“Everybody came together, especially in prayer. Every day on Facebook, every day we were giving updates to everybody and there were so many people reaching out in prayer I mean, we had prayer warriors,” Phillips said.
Caruso said his experience has shown him the power of intercessory prayer. He’s gotten more than 100 cards from people whose lives he has touched.
“I feel good. God is good, all the time,” he said.
Even though the majority of people who contract the virus survive it, thousands of families in the U.S. are grieving the loss of family members and friends.
Nyrva Cadet, parishioner at Our Lady of Lourdes Church in Atlanta, spoke to her mother, Brigitte Synsmir, several times a day. Synsmir was homebound with a home aid and living in New York with Cadet’s father, Jacques.
Being a diabetic, Brigitte was very independent and took care of many of her needs. But one day, when she was unable to stay awake long enough to check her blood sugar, the family knew something was wrong. She was taken to the hospital on April 25 where she tested positive for the coronavirus. Jacques’ health started to deteriorate, and he was taken to the hospital two days later.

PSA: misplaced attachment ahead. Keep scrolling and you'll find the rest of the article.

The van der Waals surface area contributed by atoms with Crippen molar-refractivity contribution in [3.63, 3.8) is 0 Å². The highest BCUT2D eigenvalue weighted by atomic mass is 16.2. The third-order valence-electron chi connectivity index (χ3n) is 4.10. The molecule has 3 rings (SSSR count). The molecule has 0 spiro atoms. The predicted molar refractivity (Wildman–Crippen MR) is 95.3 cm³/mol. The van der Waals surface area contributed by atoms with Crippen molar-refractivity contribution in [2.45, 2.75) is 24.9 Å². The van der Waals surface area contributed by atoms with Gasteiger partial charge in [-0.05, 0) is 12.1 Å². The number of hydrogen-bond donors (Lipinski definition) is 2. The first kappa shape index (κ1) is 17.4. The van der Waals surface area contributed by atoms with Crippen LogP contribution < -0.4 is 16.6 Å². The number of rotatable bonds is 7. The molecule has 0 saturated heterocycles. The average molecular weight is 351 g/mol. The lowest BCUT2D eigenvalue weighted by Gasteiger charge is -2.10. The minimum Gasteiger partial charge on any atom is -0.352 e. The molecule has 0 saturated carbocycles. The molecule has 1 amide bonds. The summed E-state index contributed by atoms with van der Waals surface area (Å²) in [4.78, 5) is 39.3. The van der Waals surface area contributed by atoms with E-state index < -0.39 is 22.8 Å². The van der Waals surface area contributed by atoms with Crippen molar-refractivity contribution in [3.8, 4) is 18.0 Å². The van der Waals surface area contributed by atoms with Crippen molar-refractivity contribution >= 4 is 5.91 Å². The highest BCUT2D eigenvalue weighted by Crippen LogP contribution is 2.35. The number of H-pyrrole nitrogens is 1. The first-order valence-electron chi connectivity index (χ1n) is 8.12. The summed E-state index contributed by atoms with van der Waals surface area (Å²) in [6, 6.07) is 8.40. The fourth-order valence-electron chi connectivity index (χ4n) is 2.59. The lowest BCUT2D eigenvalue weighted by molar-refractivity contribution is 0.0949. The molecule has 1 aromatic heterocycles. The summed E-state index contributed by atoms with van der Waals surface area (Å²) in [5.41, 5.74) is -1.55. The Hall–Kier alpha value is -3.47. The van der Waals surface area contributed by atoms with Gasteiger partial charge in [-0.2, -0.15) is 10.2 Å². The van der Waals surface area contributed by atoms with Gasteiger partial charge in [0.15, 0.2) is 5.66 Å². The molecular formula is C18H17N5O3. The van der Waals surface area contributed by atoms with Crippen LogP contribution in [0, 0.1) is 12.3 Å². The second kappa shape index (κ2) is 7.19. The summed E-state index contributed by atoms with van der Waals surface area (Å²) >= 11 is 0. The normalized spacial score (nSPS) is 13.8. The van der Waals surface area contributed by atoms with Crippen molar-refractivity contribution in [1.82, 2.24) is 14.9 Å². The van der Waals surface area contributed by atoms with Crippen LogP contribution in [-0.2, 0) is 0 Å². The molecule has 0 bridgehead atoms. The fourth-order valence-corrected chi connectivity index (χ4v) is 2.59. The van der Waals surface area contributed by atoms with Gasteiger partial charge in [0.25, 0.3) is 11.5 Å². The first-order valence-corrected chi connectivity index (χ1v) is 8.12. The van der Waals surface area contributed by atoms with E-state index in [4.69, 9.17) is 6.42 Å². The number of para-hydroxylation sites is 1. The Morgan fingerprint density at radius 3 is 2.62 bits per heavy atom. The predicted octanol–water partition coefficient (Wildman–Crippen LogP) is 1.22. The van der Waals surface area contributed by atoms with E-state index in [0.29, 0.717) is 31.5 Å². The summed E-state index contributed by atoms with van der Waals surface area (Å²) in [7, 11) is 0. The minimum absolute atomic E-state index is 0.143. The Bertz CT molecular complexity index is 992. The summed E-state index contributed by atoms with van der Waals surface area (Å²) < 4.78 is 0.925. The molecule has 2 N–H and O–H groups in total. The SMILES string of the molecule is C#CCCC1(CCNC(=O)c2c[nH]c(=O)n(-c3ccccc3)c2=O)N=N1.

Brigitte died on April 30 at the age of 82. Because of strict hospital rules, her family was unable to be with her.
We tried to get last rites for her, but there were no chaplains or priests, said Cadet.
“It hurts because my mom was such a devout Catholic, and for her to die that way was one of the most painful things for us.”